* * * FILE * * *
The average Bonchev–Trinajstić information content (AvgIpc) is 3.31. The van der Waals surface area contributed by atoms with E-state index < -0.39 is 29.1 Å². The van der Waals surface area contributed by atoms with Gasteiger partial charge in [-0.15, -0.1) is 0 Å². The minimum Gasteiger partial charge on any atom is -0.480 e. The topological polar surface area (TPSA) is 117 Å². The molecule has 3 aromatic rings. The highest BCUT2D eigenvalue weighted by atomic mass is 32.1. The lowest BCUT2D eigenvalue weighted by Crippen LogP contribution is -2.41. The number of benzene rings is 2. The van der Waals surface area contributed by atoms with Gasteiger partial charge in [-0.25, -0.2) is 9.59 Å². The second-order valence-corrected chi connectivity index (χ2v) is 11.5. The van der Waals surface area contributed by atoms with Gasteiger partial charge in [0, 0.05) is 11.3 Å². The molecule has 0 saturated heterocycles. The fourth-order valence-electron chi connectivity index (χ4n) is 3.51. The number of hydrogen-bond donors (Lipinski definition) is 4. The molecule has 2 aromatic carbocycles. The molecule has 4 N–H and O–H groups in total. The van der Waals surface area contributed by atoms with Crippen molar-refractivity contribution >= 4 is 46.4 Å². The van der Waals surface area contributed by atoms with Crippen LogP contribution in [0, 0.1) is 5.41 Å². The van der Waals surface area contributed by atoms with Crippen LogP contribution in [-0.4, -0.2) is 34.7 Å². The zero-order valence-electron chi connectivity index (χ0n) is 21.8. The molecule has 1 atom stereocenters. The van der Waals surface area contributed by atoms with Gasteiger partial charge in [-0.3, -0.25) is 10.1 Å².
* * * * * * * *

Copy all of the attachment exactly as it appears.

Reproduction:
The average Bonchev–Trinajstić information content (AvgIpc) is 3.31. The van der Waals surface area contributed by atoms with E-state index < -0.39 is 29.1 Å². The van der Waals surface area contributed by atoms with Gasteiger partial charge in [-0.15, -0.1) is 0 Å². The minimum Gasteiger partial charge on any atom is -0.480 e. The topological polar surface area (TPSA) is 117 Å². The molecule has 3 aromatic rings. The highest BCUT2D eigenvalue weighted by atomic mass is 32.1. The lowest BCUT2D eigenvalue weighted by Crippen LogP contribution is -2.41. The number of benzene rings is 2. The van der Waals surface area contributed by atoms with Gasteiger partial charge in [-0.25, -0.2) is 9.59 Å². The second-order valence-corrected chi connectivity index (χ2v) is 11.5. The van der Waals surface area contributed by atoms with Gasteiger partial charge in [0, 0.05) is 11.3 Å². The molecule has 0 saturated heterocycles. The fourth-order valence-electron chi connectivity index (χ4n) is 3.51. The number of hydrogen-bond donors (Lipinski definition) is 4. The molecule has 2 aromatic carbocycles. The molecule has 4 N–H and O–H groups in total. The van der Waals surface area contributed by atoms with Crippen molar-refractivity contribution >= 4 is 46.4 Å². The van der Waals surface area contributed by atoms with Crippen LogP contribution in [0, 0.1) is 5.41 Å². The van der Waals surface area contributed by atoms with Crippen LogP contribution in [-0.4, -0.2) is 34.7 Å². The zero-order valence-electron chi connectivity index (χ0n) is 21.8. The molecule has 1 atom stereocenters. The van der Waals surface area contributed by atoms with Gasteiger partial charge in [-0.3, -0.25) is 10.1 Å².